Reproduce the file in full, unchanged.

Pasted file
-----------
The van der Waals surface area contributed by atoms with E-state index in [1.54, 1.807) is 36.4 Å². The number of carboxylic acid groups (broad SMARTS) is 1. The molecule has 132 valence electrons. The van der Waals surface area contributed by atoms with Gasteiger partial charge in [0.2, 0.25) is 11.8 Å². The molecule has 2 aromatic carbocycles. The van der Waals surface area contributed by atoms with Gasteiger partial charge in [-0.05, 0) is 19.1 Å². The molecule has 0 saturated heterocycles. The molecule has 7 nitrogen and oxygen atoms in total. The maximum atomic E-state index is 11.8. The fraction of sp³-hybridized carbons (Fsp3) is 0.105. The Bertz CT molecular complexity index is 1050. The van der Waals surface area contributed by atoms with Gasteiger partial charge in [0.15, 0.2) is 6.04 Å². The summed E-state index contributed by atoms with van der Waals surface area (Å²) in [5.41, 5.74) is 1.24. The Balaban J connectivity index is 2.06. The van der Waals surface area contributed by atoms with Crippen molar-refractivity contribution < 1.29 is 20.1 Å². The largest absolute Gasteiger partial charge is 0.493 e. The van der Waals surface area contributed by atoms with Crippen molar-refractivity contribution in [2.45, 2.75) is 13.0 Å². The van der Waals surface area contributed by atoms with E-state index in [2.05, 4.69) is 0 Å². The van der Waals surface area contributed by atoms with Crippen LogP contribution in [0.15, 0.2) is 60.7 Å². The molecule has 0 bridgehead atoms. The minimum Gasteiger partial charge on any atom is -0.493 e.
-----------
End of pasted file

The van der Waals surface area contributed by atoms with E-state index in [1.54, 1.807) is 36.4 Å². The number of carboxylic acid groups (broad SMARTS) is 1. The molecule has 132 valence electrons. The van der Waals surface area contributed by atoms with Gasteiger partial charge in [0.2, 0.25) is 11.8 Å². The molecule has 2 aromatic carbocycles. The van der Waals surface area contributed by atoms with Gasteiger partial charge in [-0.05, 0) is 19.1 Å². The molecule has 0 saturated heterocycles. The molecule has 7 nitrogen and oxygen atoms in total. The maximum atomic E-state index is 11.8. The fraction of sp³-hybridized carbons (Fsp3) is 0.105. The Bertz CT molecular complexity index is 1050. The van der Waals surface area contributed by atoms with Gasteiger partial charge in [0.15, 0.2) is 6.04 Å². The summed E-state index contributed by atoms with van der Waals surface area (Å²) in [5.41, 5.74) is 1.24. The Balaban J connectivity index is 2.06. The van der Waals surface area contributed by atoms with Crippen molar-refractivity contribution < 1.29 is 20.1 Å². The largest absolute Gasteiger partial charge is 0.493 e. The van der Waals surface area contributed by atoms with Crippen molar-refractivity contribution in [2.45, 2.75) is 13.0 Å². The van der Waals surface area contributed by atoms with E-state index in [2.05, 4.69) is 0 Å². The van der Waals surface area contributed by atoms with Crippen LogP contribution in [0.15, 0.2) is 60.7 Å². The molecule has 0 bridgehead atoms. The minimum Gasteiger partial charge on any atom is -0.493 e.